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A Rabbi and a DACA Recipient Call for the Dream Act

A Rabbi and a DACA Recipient Call for the Dream Act

Before members of Congress leave Washington for the holidays, they need to rectify a crisis of their and the Trump administration’s own making. If they fail to pass a clean Dream Act to restore the Deferred Action for Childhood Arrivals (DACA) program, 800,000 young people will face the risk of deportation in early March. Many DACA participants have already been unable to renew their status or make plans beyond March. To expel these young people would deny our heritage as a welcoming nation founded by immigrants. This is a stark moral challenge. It is also a personal matter. One of us, Elias, is a DACA recipient at risk of deportation.

​Elias was born in Caracas, Venezuela and moved legally to Florida with his mother and sister when he was six years old. His mother came to America on a work visa; with a path to a Green Card and eventual citizenship. Tragically, when Elias was in middle school, she died of kidney cancer, leaving Elias and his sister undocumented. Like many undocumented young people, Elias was not aware of his precarious status until he applied for a learner’s permit during high school. The tragedy of losing his mother was compounded by the fear of not knowing whether he and his sister would be able to stay in the United States — the country they knew as home.

In 2012, after years of legislative inaction on comprehensive immigration reform, the Obama administration created DACA, protecting the status of young people like Elias, in the U.S without documentation, through no fault of their own. They have gone to school, contributed to their communities, and served in the military, all while living with the risk of deportation. The DACA program assuaged that fear, offering Elias — who was 15 years old when it was created in 2012 — and his sister a measure of stability and security.

DACA meant that Elias could get his learner’s permit, and eventually earn a Kraft Scholarship and attend Brandeis University, where he is currently a sophomore. It meant that he could pursue his education and live an American life — without fear of deportation or stress of an uncertain future.

Now, Elias’s future is in jeopardy. In September, President Trump announced that he would end the DACA program in March 2018, unless Congress acts. Immediately, hundreds of thousands of lives have been thrown into chaos. The ramifications are already severe. For example, Elias’s grandfather recently passed away in Venezuela. Without the protection of DACA, he was unable to travel to attend his funeral.

If we cancel DACA, we will be shunning a generation of bright young immigrants who are, in all the ways that matter, Americans.

This is not who we are.

Rabbi Pesner’s own family experienced the best of America’s immigration story when his grandma Fannie arrived in the United States at the age of 16. Fleeing Russia after witnessing her town’s rabbi dragged through the street by Cossacks, Fannie dreamed of a better life for her family. She found it in New York, where her children and grandchildren were able to experience freedom, safety, and opportunity.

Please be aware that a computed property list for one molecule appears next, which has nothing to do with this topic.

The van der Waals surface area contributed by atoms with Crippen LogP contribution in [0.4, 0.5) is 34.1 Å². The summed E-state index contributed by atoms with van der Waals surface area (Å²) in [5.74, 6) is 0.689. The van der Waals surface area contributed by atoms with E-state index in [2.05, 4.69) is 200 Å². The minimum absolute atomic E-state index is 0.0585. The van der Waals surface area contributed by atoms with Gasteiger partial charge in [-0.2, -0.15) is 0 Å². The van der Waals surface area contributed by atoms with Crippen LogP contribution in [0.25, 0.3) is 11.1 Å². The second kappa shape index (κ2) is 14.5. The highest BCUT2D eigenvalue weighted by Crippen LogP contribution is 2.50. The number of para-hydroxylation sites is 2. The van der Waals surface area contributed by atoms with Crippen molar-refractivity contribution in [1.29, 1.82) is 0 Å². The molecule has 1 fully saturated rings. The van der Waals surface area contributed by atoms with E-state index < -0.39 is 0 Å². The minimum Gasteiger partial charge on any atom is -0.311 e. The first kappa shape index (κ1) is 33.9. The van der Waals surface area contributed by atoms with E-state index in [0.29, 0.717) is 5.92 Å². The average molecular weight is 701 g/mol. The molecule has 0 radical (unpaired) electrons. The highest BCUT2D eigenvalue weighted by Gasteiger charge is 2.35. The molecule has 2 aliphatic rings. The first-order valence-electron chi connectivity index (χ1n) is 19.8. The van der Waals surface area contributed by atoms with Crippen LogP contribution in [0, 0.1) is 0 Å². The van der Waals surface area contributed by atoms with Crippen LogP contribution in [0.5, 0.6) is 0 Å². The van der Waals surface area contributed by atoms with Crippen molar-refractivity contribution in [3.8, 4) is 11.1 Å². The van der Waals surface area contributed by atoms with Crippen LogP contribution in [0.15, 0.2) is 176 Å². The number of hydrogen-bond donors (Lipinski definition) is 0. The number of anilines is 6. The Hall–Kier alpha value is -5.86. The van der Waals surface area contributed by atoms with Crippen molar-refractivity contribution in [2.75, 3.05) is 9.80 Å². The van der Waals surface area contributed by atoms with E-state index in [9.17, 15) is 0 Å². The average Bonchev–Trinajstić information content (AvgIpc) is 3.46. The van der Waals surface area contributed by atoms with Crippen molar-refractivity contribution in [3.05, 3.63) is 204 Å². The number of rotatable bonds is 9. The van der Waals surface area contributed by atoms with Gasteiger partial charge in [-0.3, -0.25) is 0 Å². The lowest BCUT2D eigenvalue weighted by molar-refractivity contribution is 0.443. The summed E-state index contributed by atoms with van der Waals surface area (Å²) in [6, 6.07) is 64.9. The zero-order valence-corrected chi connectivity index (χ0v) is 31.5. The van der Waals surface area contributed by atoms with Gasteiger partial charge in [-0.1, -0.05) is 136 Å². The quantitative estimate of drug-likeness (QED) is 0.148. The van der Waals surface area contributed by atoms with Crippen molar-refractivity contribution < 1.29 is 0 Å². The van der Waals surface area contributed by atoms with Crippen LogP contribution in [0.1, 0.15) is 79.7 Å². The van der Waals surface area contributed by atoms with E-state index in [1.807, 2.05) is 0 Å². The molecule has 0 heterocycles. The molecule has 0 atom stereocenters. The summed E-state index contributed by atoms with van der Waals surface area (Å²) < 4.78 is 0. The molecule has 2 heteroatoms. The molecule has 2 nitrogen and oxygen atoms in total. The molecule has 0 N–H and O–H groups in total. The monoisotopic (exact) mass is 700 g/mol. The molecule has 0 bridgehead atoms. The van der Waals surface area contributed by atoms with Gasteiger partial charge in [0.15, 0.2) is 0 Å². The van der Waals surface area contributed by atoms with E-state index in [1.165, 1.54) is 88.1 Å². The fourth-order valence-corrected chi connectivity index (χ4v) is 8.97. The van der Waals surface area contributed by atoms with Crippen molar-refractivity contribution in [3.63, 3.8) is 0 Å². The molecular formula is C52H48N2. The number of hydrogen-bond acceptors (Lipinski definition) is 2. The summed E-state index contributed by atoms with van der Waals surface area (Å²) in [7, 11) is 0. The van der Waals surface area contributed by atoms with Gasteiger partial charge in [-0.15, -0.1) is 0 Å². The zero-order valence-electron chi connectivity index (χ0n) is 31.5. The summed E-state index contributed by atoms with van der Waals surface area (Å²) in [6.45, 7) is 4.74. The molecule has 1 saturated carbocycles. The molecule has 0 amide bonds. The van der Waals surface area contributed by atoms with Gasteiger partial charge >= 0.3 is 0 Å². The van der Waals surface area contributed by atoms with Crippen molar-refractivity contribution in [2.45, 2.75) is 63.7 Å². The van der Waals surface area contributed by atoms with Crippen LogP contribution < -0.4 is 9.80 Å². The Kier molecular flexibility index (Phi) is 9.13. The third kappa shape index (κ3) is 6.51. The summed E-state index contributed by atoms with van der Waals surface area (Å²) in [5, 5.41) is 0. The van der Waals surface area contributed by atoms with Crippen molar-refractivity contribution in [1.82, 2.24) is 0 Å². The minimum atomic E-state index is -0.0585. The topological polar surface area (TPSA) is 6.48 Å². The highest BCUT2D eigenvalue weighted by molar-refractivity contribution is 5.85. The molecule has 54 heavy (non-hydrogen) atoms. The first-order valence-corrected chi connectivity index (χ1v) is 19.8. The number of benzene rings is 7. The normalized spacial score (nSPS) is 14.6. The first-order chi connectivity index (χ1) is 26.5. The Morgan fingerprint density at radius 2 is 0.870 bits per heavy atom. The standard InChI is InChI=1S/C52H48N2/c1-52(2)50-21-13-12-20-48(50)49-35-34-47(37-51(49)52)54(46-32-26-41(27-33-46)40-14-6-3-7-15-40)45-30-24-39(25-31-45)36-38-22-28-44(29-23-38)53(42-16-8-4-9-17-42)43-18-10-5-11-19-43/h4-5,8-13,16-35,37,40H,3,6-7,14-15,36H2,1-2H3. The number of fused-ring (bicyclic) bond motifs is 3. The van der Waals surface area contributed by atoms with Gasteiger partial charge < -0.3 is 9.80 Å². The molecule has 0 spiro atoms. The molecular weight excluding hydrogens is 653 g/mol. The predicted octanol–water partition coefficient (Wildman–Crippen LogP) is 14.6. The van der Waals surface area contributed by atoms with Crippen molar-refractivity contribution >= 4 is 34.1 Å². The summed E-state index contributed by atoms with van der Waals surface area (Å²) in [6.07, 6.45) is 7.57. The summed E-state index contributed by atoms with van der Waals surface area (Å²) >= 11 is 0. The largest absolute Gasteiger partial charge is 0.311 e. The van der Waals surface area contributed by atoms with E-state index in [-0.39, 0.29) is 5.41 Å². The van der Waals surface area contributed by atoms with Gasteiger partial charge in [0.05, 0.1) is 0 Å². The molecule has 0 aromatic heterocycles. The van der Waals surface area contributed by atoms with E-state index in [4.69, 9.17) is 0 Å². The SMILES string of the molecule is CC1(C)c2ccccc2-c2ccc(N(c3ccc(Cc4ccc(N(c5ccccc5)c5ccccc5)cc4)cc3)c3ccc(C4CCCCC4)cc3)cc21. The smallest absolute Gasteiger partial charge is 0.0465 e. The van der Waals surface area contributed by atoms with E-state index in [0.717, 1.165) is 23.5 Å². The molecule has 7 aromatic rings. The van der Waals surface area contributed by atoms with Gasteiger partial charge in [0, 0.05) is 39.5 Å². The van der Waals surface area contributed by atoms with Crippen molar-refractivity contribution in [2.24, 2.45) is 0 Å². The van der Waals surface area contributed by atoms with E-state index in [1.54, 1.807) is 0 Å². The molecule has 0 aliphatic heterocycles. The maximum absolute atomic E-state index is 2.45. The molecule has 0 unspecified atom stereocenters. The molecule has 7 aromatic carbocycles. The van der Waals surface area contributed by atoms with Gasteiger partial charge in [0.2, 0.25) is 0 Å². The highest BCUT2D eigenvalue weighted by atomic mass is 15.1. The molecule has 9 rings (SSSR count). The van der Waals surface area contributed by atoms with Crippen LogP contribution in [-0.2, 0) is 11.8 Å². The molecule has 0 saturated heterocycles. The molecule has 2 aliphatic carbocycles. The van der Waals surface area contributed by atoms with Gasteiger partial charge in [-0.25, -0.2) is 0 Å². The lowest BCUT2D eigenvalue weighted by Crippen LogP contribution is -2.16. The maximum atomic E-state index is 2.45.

Our American identity as a nation of immigrants being challenged. The Trump Administration’s decision to rescind DACA — and Congress’s failure to act swiftly to protect this vital program — is a misguided and dangerous choice. As Jews and as Americans, we will not accept this. 

In the Torah — the first five books of the Hebrew Bible — we are called 36 times to welcome the stranger. This, combined with the Jewish community’s shared experience as immigrants and refugees, from Ancient Egypt of the Exodus, to the displaced persons camps in Europe that followed the Holocaust, to the present, informs our commitment to smart and compassionate immigration policies, including the Dream Act.

In Leviticus 19:34, God commands the Israelites: “The stranger who resides with you shall be to you as one of your citizens; you shall love them as yourself.” We are called to welcome the stranger. But with DACA participants, our task is easier. They are not strangers. DACA participants, also called Dreamers, are already firmly established within the American community.

The American immigration system cries out for comprehensive reform. Too many people are forced into the shadows, too many families are held apart. DACA is admittedly a patch, but it is a vital one. Ending it and deporting the participants will do nothing but harm our country.

We urge Congress to reinstate the program without any more hesitation. We urge everyone to hold their representatives accountable to protect Dreamers and their families by passing the clean Dream Act of 2017 before the end of the year. The urgency cannot be overstated. There is no time for delay.

Mr. Rosenfeld is a student at Brandeis University. He was born in Venezuela and raised in Florida. Rabbi Pesner is the Director of the Religious Action Center of Reform Judaism. 

Published: 12/19/2017